With clear echoes to today, we see the destruction of this narrative in the wake of the 1991 beating of Rodney King by white police officers in Los Angeles. Anti-Blackness in the Asian community had only increased tensions in the lead up to the riot, most notably with the shooting death of fifteen-year-old Latasha Harlins by Korean shop owner Soon Ja Du. In the ensuing aftermath of the officers’ acquittals the next year, the police were mostly absent, protecting white suburban communities. The media reported on the unrest one-dimensionally while Black, Latinx, and Korean businesses and homes burned, people killed.
W.E.B. Du Bois posed the question, “How does it feel to be a problem?” Generations later, Vijay Prashad asked people of Asian descent, “How does it feel to be the answer?” Taken together, we can realize greater connections to the workings of white supremacy in how it depends on the myth of meritocracy and individualism, dividing and degrading, and ultimately implicating us all within its oppressive reach, no matter our identities. When we are able to see these connections, we are able to see, as Bettina Love writes, our shared fate. Thao was a police officer—a role members of many immigrant groups throughout history take on—and he, Chauvin, and the other officers present were acting within this context. They murdered Floyd, and upstanders on the street courageously recorded and spoke out against what happened. Seeing the interconnectedness of all these individuals, and how they are webbed together in a history of power, oppression, and struggle for liberation, we can better understand just what we are combatting. Through this collective lens of history and of identity, we can be better positioned to stand up together.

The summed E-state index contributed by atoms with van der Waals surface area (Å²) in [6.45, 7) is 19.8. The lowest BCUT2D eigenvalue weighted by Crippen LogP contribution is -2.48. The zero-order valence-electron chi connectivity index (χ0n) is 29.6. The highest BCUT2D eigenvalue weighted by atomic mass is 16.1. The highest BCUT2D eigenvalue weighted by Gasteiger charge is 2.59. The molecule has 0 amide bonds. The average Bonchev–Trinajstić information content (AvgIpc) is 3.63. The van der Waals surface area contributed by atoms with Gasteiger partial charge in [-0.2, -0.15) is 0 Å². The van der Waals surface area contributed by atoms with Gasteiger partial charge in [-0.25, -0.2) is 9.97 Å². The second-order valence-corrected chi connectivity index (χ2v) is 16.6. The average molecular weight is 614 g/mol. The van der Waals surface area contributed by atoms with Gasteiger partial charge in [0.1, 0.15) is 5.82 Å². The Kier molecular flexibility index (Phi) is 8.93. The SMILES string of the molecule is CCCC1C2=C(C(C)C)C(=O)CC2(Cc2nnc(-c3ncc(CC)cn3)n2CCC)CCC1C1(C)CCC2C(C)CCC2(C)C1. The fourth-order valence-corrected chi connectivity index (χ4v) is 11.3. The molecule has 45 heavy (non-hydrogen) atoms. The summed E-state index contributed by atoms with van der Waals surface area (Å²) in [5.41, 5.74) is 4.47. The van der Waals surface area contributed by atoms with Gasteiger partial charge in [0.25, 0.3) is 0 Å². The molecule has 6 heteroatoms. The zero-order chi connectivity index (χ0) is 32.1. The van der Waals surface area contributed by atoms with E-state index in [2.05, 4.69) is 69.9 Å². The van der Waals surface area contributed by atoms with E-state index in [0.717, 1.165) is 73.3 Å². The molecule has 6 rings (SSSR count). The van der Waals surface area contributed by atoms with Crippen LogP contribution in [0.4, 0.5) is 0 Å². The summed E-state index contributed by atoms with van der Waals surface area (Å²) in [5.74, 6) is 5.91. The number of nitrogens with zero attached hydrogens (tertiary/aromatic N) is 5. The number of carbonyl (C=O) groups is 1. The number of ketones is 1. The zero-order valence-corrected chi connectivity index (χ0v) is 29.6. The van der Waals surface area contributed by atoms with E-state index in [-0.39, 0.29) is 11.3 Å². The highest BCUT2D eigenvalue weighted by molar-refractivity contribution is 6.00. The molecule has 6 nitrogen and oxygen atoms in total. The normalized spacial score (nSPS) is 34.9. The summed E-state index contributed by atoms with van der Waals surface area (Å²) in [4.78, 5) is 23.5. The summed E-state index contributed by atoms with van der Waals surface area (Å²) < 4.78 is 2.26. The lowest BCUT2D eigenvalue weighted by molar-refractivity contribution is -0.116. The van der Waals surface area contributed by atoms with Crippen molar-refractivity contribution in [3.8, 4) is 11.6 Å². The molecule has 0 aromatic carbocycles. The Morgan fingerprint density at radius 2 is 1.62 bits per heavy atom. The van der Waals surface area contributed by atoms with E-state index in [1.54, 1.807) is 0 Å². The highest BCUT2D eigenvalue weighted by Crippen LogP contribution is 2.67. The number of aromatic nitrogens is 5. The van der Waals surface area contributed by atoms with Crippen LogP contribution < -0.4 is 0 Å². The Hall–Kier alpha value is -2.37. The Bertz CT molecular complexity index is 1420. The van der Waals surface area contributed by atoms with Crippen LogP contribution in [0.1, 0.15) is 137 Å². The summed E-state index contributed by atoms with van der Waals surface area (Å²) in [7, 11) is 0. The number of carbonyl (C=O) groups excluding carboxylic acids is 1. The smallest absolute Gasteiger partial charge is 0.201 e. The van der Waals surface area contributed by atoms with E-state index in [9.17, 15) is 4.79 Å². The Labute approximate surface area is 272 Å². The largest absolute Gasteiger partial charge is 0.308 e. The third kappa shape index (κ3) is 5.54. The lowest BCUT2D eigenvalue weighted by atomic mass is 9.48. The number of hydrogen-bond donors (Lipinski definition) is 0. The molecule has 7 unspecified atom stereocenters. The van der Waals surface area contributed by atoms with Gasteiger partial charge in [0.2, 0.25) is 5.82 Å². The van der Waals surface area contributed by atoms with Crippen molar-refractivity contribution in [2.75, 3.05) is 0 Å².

As educators, we can consider: What can be gained by understanding the connections between perpetrators, victims, and bystanders? How well do I know my students, their identities and histories, our connectedness and our distinct yet shared fates? How does my curriculum, my school, and my community enable and prohibit antiracist practice? How can a sense of the collective, and of history, guide our choices?
Now, at the start of a new school year, we find ourselves amidst sad and familiar scenes playing out. Jacob Blake fights for his life as a result of police brutality, his children traumatized, a 17-year-old white teenager arrested for gunning down protesters with an assault rifle in downtown Kenosha. We cry, we rage, we demand, and we must stand up and lead and humanize.
John Lewis hoped historians would one day see that it was our “generation who laid down the heavy burdens of hate at last and that peace finally triumphed over violence, aggression and war.” It is our task as educators to seek connections, to think and act critically, and to embody this beloved community. As we start this year together, we can hold history—our shared, collective history—for ourselves and for our students, and have it be our guide.
Facing History and Ourselves invites educators to use our Teaching Current Events: Racial Justice in the United States resource collection in the classroom.